Compressors, Water and Ruined Paint Jobs

 2) Spray Booth Maintenance  Comments Off on Compressors, Water and Ruined Paint Jobs
Feb 272013

Using properly fitted and maintained high quality paint booth filters will undoubtedly improve the finishes coming out of your paint booth.  But proper maintenance doesn’t stop with filters.  Other areas of your operation must be continually maintained and monitored.  One often overlooks areas is the quality of your compressed air.  More specifically is your compressed air free of water and water vapor?

One cannot overemphasize the importance of clean, dry compressed air.  When minuscule particles of water find their way from your compressor through your air lines and into the nozzle of your paint gun, blemishes and fish eyes will develop in your paint job.

So what do you need to know to ensure your compressed air is moisture-free?

The first step involves a brief review of how an air compressor operates.  In an air compressor, there are two major parts – a compressing system and a power source.  The compressing mechanism will most likely be either a piston or screw.  Power is supplied by an electric or natural gas motor.  The basic air compressor takes atmospheric (i.e., normal) air and draws it through the compressing mechanism which causes the air’s volume to decrease / compress.  The now compressed air is either used immediately or contained in a vessel to maintain its pressurized state until needed.

Moisture is even more pronounced in compressed air.  Why?  Because you are taking say 5 cubit feet or atmospheric air and compressing it to 1 cubit foot of compressed air; however, the process of compressing the air also compressed the water in the air.  Moreover, as you may recall from basic physics, using energy generates heat and this heat is imparted into the compressed air.  As hot air cools when it moves from your compressor throughout your shop via air lines and hoses, compressed air has a tendency to condensate creating water in your air lines.

So now you know that compressed air will naturally contain moisture.  To eliminate moisture, you must make one of the single most valuable purchase for your shop to ensure the delivery of moisture free compressed air — refrigerated dryers or desiccant air dryers.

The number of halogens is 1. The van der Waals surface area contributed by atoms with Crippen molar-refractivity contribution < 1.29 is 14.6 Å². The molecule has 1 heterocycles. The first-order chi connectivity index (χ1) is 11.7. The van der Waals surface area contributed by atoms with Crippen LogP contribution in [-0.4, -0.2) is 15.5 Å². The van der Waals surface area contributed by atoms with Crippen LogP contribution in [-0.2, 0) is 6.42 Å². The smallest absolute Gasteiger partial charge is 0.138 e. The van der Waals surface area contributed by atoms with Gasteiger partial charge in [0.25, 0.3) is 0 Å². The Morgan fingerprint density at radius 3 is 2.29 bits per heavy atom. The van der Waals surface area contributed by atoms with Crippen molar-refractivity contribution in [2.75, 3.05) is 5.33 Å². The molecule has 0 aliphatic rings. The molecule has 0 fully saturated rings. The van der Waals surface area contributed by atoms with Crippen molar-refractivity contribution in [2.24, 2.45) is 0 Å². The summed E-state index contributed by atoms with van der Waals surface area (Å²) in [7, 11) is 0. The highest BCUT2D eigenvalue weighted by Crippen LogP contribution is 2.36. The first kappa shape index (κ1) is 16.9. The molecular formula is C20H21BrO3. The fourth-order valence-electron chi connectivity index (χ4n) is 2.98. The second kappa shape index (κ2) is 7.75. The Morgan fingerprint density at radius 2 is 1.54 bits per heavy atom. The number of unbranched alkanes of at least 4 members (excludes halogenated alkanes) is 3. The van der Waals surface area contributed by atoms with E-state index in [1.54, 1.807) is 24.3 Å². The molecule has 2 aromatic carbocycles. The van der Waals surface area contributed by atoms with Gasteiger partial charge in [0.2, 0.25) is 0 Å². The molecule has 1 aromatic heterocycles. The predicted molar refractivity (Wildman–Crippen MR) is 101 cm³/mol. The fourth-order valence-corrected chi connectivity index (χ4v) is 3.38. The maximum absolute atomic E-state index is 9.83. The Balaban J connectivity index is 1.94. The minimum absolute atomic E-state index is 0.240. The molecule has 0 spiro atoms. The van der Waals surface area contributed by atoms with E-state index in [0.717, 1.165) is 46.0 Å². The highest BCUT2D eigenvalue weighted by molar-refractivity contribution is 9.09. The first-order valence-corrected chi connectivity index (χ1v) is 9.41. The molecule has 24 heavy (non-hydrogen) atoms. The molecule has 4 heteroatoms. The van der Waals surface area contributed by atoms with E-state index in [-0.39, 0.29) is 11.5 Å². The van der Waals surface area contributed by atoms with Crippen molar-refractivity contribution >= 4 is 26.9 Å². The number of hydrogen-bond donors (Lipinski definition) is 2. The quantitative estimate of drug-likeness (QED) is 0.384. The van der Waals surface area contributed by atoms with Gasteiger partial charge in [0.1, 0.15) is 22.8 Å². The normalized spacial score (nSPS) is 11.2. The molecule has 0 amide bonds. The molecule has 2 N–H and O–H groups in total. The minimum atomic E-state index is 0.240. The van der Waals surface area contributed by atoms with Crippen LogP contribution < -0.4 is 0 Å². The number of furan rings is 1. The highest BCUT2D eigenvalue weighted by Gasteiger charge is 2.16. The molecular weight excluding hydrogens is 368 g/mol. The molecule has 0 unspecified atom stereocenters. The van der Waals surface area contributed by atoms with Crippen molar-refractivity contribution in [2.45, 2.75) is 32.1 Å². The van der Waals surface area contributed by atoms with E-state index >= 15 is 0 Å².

• Refrigerated Air Dryers are the most economical type of dryer.  Warm and saturated air from the air compressor is cooled to a temperature of 35°F to 50°F.  At these temperatures, the water condenses and can be mechanically separated and discharged from the system.  Air, now free of liquid moisture, can be reheated and discharged into the compressed air system.  This air now has a 35°F to 50°F pressure dew point, which means the air temperature has to drop below this temperature before further condensation occurs.
  • Desiccant Air Dryers are dryers are used in applications that require compressed air at dew points as low as -100°F.  Through two identical drying towers, each containing a desiccant bed, air flows alternately.  While one tower is on-stream drying, the other is off-stream being regenerated.  Purge air is used to regenerate the desiccant.  Diameter and length of desiccant beds determine drying efficiency.

Air drying systems (and frequent maintenance thereof) are the single most important factor to achieving moisture-free air.  And when your air is dry, you’ll eliminate many of those paint imperfections, leading to a lower total cost of ownership for your shop combined with raving customer reviews of your work.

 Posted by at 11:41 AM

Do You Believe in Spontaneous Filter Combustion?

 2) Spray Booth Maintenance  Comments Off on Do You Believe in Spontaneous Filter Combustion?
Feb 252013

You work in a collision repair facility. You clean up and go home, but when you return the next morning, you find a storage drum smoldering.  Did you know used paint booth filters can spontaneously combust?  Some folks have even observed used filters catching fire right after being removed from their paint booth.